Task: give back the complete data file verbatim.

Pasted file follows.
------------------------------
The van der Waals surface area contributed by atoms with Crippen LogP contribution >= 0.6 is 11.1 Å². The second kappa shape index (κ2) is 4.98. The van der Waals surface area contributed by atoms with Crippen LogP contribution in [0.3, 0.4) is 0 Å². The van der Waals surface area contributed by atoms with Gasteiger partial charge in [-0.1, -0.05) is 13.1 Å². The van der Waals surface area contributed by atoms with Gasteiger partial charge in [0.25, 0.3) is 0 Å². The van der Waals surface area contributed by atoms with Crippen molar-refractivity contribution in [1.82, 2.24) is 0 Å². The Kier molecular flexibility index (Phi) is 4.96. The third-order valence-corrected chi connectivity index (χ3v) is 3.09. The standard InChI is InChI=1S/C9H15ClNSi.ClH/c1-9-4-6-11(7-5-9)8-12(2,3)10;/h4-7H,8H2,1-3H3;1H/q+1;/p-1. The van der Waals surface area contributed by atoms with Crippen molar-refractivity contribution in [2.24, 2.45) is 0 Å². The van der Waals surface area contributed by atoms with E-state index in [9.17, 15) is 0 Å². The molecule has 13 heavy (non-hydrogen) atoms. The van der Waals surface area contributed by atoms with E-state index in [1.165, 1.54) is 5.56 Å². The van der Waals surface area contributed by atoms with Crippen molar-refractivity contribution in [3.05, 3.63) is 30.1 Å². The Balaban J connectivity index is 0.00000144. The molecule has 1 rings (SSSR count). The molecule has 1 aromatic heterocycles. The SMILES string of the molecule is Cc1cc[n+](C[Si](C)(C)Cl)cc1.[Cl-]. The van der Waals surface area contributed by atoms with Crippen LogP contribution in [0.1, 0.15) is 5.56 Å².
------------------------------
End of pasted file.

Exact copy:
The van der Waals surface area contributed by atoms with Crippen LogP contribution >= 0.6 is 11.1 Å². The second kappa shape index (κ2) is 4.98. The van der Waals surface area contributed by atoms with Crippen LogP contribution in [0.3, 0.4) is 0 Å². The van der Waals surface area contributed by atoms with Gasteiger partial charge in [-0.1, -0.05) is 13.1 Å². The van der Waals surface area contributed by atoms with Gasteiger partial charge in [0.25, 0.3) is 0 Å². The van der Waals surface area contributed by atoms with Crippen molar-refractivity contribution in [1.82, 2.24) is 0 Å². The Kier molecular flexibility index (Phi) is 4.96. The third-order valence-corrected chi connectivity index (χ3v) is 3.09. The standard InChI is InChI=1S/C9H15ClNSi.ClH/c1-9-4-6-11(7-5-9)8-12(2,3)10;/h4-7H,8H2,1-3H3;1H/q+1;/p-1. The van der Waals surface area contributed by atoms with Crippen molar-refractivity contribution in [2.24, 2.45) is 0 Å². The van der Waals surface area contributed by atoms with E-state index in [9.17, 15) is 0 Å². The molecule has 13 heavy (non-hydrogen) atoms. The van der Waals surface area contributed by atoms with E-state index in [1.165, 1.54) is 5.56 Å². The van der Waals surface area contributed by atoms with Crippen molar-refractivity contribution in [3.05, 3.63) is 30.1 Å². The Balaban J connectivity index is 0.00000144. The molecule has 1 rings (SSSR count). The molecule has 1 aromatic heterocycles. The SMILES string of the molecule is Cc1cc[n+](C[Si](C)(C)Cl)cc1.[Cl-]. The van der Waals surface area contributed by atoms with Crippen LogP contribution in [0.1, 0.15) is 5.56 Å².